In 2012 I was diagnosed with stage 3 breast cancer. A 2cm lump in my left breast, The Experts told me. A lumpectomy should fix you right up, The Experts said. The Experts were wrong. The lumpectomy revealed a 9cm tumour that the so called best technology had missed. Another operation to remove your left breast, The Experts said. But We don’t think you will need chemotherapy, The Experts said. The Experts were wrong. Four rounds of chemotherapy, and six weeks of daily radiation therapy after that. And then I was done, on just about every level.
My story of courage is not in the breast cancer diagnosis, but in the living afterwards. Don’t get me wrong. Going through the diagnosis and subsequent surgeries and treatment was incredibly terrifying and debilitating and not something I ever want to go through again. The sheer volume of information was overwhelming and all semblance of feeling that I had a choice in my treatment was a clever construct by a health system and professionals that are on the spectrum. The Face would go up in public, and come tumbling down in private. But as a purely physical entity, our bodies are incredibly tough and we are designed to get through incredible amounts of pain. Just get through, just get through became my mantra. Just one more chemo, just one more chemo, halfway through now, all done. I made it through.
Two months after my treatments finished my friend, Tashe, died after battling her own breast cancer for three years. That was the lowest point in my cancer.
Because, if Tashe could not beat it then what hope did I have. She did everything right, she read everything there was to read about cancer, she made all the big changes, she was fearless in the face of a beast …. And still died.
A nasty little voice settled in my head, and would question why I would want to do something when I might be dead in 3 years, five years, ten years. There did not seem to be a lot of point in the living, and the fear became immobilising. I refused to admit that at the heart of the problem was a vulnerability that I never wanted to show anyone, not even my husband. After all, I was the steady one, the sensible one, the one who fixed everything and made every one better, both in the little family I had created and the one I was born into 48 years ago. I was resentful that it was me, and furious that I would cry at unexpected, and what I thought of as inappropriate, moments. The “de-Samanthification” of Samantha had begun, and little pieces of me were broken off. And shit kicked down the road for all the world to see. For a while, I kept running after those little pieces, gathering them up, and crudely gluing them back together to maintain what I thought made me Me. But just as quickly as I gathered and glued, the pieces would break off again, slowly exposing me.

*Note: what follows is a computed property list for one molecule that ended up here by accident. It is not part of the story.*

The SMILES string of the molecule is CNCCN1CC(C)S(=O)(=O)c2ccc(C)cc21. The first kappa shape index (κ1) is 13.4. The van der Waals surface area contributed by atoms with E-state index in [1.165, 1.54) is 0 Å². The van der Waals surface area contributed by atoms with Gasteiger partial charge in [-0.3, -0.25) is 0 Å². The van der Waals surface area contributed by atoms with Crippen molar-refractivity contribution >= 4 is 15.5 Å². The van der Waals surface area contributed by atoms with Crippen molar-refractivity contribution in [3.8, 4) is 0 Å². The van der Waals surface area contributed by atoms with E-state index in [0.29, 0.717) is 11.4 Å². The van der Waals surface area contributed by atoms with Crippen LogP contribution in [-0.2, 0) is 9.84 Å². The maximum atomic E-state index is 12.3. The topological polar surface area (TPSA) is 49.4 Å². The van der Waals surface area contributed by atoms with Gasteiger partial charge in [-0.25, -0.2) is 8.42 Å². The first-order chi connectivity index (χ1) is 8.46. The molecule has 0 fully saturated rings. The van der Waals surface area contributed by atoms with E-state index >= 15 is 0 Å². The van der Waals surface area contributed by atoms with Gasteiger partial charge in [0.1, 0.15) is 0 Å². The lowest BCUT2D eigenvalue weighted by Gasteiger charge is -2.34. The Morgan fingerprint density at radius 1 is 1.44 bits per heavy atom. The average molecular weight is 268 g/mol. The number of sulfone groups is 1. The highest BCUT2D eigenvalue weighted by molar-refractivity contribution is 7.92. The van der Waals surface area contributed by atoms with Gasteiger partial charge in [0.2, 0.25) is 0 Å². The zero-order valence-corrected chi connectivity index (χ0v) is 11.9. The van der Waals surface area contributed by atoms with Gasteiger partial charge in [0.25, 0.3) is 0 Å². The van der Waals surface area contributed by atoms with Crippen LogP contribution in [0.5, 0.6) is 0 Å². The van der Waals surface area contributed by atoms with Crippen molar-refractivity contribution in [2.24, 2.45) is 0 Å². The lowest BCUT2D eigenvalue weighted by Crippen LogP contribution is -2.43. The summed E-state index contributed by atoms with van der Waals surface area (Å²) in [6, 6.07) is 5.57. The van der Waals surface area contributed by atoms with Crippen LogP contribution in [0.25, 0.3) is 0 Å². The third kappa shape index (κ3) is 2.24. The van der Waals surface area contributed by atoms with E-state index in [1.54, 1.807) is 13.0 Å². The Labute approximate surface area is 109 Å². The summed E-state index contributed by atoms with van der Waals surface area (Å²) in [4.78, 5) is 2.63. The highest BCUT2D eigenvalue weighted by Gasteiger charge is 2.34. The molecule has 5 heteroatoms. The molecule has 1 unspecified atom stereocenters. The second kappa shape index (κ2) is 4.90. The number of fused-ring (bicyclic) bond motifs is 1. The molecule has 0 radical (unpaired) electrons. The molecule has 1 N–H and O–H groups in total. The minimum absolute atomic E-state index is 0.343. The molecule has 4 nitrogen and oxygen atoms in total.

It takes courage to accept ourselves for who we are. Courage comes from acceptance. Not a resigned kind of acceptance that pulls us down and in, but a quiet recognition that things have changed, and that there is a way forward – acceptance that we are an addict and will have to face the people we have damaged, acceptance that we don’t fit into the norm so that we can live a life true to oneself, and for me, acceptance of my vulnerability so that I could accept support.
There is also courage in accepting that, despite our best efforts and being told relentlessly that we are in control of our own destinies, we can not control everything, and we most certainly can not control whether we get cancer or not. Nor do we have to have all the answers or feel that we should have them. Cancer was not my fault, I did nothing to get it and I don’t know why I got it. There is courage in accepting that sometimes shit just happens to good people. When we accept then resistance melts away, and only then can fear be overcome, and we can live the life we want to beyond the shit that sent us spiralling. It takes courage to face the person you never thought you were, that society or family said we should not be, that we smother in order to be the person we think fits in or we think everyone wants/expects us to be.
It takes courage to get up every morning in the face of numbing uncertainty, and to scream in fear’s face, “YOU HAVEN’T WON YET.” Cancer might come back, and in fact, I have to have another operation to remove my ovaries because they are not playing nice, but I accept that these things are going to happen and I feel more courageous in the face of my vulnerability.
Written by Samantha Poling. A quietly humorous kind of gal who loves nana knitted cardigans, vintage crippety-crap, a good laugh out loud, clever-creative-type people, old buildings, and of course, my lovely little family that I work really hard at, but don’t always get right.
You can follow her facebook page here.
And her instagram here.
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